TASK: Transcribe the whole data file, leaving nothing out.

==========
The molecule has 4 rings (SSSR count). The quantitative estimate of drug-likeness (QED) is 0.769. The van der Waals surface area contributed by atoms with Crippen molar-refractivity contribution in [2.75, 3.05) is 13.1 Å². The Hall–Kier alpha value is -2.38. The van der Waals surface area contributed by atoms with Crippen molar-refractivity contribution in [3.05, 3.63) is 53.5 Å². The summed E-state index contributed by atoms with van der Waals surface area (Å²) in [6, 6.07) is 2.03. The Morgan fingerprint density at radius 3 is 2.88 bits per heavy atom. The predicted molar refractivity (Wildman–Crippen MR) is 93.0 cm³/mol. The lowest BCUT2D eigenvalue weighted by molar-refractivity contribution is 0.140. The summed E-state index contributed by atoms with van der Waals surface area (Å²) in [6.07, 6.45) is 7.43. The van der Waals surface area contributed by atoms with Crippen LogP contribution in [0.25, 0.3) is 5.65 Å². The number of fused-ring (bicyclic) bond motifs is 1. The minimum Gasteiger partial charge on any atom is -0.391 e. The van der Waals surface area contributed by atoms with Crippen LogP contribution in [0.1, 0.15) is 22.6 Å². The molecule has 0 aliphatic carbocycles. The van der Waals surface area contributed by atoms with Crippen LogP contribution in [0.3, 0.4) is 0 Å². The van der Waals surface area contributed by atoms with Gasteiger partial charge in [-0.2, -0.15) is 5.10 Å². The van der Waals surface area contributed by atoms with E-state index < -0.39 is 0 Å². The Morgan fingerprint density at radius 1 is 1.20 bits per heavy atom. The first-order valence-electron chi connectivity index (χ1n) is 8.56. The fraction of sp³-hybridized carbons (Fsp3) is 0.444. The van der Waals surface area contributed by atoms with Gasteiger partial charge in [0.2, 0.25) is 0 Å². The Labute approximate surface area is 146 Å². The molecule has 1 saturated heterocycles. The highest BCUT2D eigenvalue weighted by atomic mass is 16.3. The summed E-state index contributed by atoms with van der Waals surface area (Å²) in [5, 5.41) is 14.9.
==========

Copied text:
The molecule has 4 rings (SSSR count). The quantitative estimate of drug-likeness (QED) is 0.769. The van der Waals surface area contributed by atoms with Crippen molar-refractivity contribution in [2.75, 3.05) is 13.1 Å². The Hall–Kier alpha value is -2.38. The van der Waals surface area contributed by atoms with Crippen molar-refractivity contribution in [3.05, 3.63) is 53.5 Å². The summed E-state index contributed by atoms with van der Waals surface area (Å²) in [6, 6.07) is 2.03. The Morgan fingerprint density at radius 3 is 2.88 bits per heavy atom. The predicted molar refractivity (Wildman–Crippen MR) is 93.0 cm³/mol. The lowest BCUT2D eigenvalue weighted by molar-refractivity contribution is 0.140. The summed E-state index contributed by atoms with van der Waals surface area (Å²) in [6.07, 6.45) is 7.43. The van der Waals surface area contributed by atoms with Crippen LogP contribution in [0.25, 0.3) is 5.65 Å². The number of fused-ring (bicyclic) bond motifs is 1. The minimum Gasteiger partial charge on any atom is -0.391 e. The van der Waals surface area contributed by atoms with Crippen LogP contribution in [0.1, 0.15) is 22.6 Å². The molecule has 0 aliphatic carbocycles. The van der Waals surface area contributed by atoms with Crippen LogP contribution in [0.3, 0.4) is 0 Å². The van der Waals surface area contributed by atoms with Gasteiger partial charge in [-0.2, -0.15) is 5.10 Å². The van der Waals surface area contributed by atoms with E-state index < -0.39 is 0 Å². The Morgan fingerprint density at radius 1 is 1.20 bits per heavy atom. The first-order valence-electron chi connectivity index (χ1n) is 8.56. The fraction of sp³-hybridized carbons (Fsp3) is 0.444. The van der Waals surface area contributed by atoms with Gasteiger partial charge in [0.2, 0.25) is 0 Å². The Labute approximate surface area is 146 Å². The molecule has 1 saturated heterocycles. The highest BCUT2D eigenvalue weighted by atomic mass is 16.3. The summed E-state index contributed by atoms with van der Waals surface area (Å²) in [5, 5.41) is 14.9.